Canadian Electrical Wholesaler

Mar 26, 2020

Swati Vora-PatelBy Swati Vora-Patel

With the imminent global COVID-19 pandemic, we are all reminded of an important lesson:

“Hardship brings people closer together if you share it” (John Wooden).

We are treading in uncharted waters. The hardships that we’re experiencing in our daily lives at work and home are not felt in solitude — even with physical social distancing measures in place.

Our circle of family, friends and co-workers share our fears, frustrations and hope; there’s comfort in knowing that we are in this together as one community. Our industry has pulled together to collaborate, lead and influence. Here’s how…

Collaboration: As this crisis continues to unfold, it presents an opportunity to recognize the strong collaboration that the electrical industry is exhibiting. Manufacturers, distributors, reps and customers alike have come to increasingly depend on one another to share best practices relating to health and safety, HR and operational efficiencies. You need only to look as far as the countless social posts that industry players are sharing — measures to improve working from home practices, social distancing in workplaces, splitting shifts, etc. It’s encouraging to see this cross-sharing of best practices in our one community. Check out recent industry activities on EFC’s Live Pulse web portal at: www.electrofed.com/coronavirus/ or in French at: www.electrofed.com/coronavirus/

Leadership: I recall a time a few weeks ago, when Electro-Federation Canada’s Board of Directors met to discuss the course of action for our annual conference. This meeting had been held prior to COVID-19 being named a pandemic, so the discussion wasn’t clear cut. The government hadn’t yet issued group restrictions, travel was not yet banned, events were still in motion. Despite this, the Board unanimously decided to postpone the conference to protect the health and safety of members. This was a critical decision at the time, as the EFC Conference yields a national audience of 500 electrical manufacturer, distributor and rep members — but a leadership decision that would mark a wave of other industry event postponements across the continent. All EFC events from now until the end of June have been postponed or cancelled. Stay informed on new dates, once announced: https://www.electrofed.com/events/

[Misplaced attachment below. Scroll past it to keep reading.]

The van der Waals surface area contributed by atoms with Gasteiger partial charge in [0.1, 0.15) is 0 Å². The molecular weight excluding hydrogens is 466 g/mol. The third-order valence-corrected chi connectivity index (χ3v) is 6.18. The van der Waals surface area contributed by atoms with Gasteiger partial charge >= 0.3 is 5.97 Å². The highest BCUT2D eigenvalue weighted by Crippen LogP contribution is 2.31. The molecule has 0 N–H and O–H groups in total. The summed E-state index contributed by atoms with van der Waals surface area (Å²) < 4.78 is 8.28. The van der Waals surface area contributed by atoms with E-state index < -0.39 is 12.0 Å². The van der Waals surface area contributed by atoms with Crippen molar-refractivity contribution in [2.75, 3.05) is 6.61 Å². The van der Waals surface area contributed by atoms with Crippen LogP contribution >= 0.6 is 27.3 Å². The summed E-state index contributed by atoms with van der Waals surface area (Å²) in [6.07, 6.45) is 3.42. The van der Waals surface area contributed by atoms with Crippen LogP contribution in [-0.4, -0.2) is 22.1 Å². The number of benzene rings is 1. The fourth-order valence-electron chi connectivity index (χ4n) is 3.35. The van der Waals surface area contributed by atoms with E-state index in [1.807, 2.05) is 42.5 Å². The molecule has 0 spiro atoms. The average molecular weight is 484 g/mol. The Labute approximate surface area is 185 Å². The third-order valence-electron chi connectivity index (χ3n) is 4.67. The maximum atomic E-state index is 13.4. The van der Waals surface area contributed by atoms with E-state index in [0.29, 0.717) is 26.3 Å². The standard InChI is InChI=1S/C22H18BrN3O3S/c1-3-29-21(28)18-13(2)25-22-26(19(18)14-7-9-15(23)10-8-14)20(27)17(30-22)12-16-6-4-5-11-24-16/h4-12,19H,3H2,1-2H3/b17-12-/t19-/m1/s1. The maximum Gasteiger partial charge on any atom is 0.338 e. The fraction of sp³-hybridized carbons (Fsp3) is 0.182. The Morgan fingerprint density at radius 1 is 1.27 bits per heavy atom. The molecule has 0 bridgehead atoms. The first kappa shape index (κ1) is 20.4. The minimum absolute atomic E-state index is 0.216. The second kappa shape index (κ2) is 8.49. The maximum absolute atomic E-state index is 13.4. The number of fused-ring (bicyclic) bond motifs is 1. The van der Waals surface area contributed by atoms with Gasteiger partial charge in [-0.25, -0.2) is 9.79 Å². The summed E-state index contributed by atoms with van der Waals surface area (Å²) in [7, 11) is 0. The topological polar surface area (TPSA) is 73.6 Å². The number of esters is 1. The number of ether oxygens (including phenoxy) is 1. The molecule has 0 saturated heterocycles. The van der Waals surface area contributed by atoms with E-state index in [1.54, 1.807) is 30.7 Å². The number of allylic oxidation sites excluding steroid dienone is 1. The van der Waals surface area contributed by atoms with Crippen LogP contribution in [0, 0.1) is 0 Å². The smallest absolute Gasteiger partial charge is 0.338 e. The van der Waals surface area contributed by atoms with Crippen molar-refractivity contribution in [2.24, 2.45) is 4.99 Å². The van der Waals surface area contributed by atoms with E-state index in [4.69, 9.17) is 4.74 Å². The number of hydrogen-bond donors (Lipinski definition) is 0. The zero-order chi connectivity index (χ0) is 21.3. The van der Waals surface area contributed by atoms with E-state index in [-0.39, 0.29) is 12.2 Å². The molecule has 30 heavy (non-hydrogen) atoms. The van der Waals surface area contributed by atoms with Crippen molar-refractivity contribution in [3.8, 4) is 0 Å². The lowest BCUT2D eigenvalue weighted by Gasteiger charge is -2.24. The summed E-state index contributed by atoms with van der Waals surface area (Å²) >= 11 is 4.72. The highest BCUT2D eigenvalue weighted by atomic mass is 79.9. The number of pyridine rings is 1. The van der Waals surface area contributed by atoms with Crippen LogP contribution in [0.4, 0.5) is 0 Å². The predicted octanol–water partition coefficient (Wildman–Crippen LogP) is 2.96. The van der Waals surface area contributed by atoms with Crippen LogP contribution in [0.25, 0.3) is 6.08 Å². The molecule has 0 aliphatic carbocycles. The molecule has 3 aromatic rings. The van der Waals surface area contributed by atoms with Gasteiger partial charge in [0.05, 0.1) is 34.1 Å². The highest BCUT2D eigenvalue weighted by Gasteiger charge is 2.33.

Influence: With federal and provincial decisions being introduced on a daily basis, many organizations are in a tailspin as they navigate financial relief opportunities, HR implications, and warehousing and operational restrictions. EFC has been at the forefront of guiding these changes in an effort to influence federal and provincial authorities on decisions that impact our industry — and our members’ businesses.

From EFC’s quick action on corresponding with all provincial premiers in an effort to emphasize our sector as an essential business, to collaborating with the Canadian Chamber of Commerce, Canadian Manufacturers & Exporters and other partner associations as a co-signatory on correspondence, EFC is committed to working diligently to support members’ businesses during these trying times.

We are in this together — and will come out of this stronger!

These above examples of collaboration, leadership and influence all lead to one common achievement: our industry is sailin these uncharted waters as a unified community. I remain optimistic that the Canadian Electrical industry is well positioned to come out of this ordeal as a stronger community — let’s continue to share best practices and collaborate. John Wooden’s view that “hardship brings people closer together if you share it” is more important now than ever before.

Swati Vora-Patel is VP, Marketing & Channel Development, Electro-Federation Canada.

 

 

David GordonBy David Gordon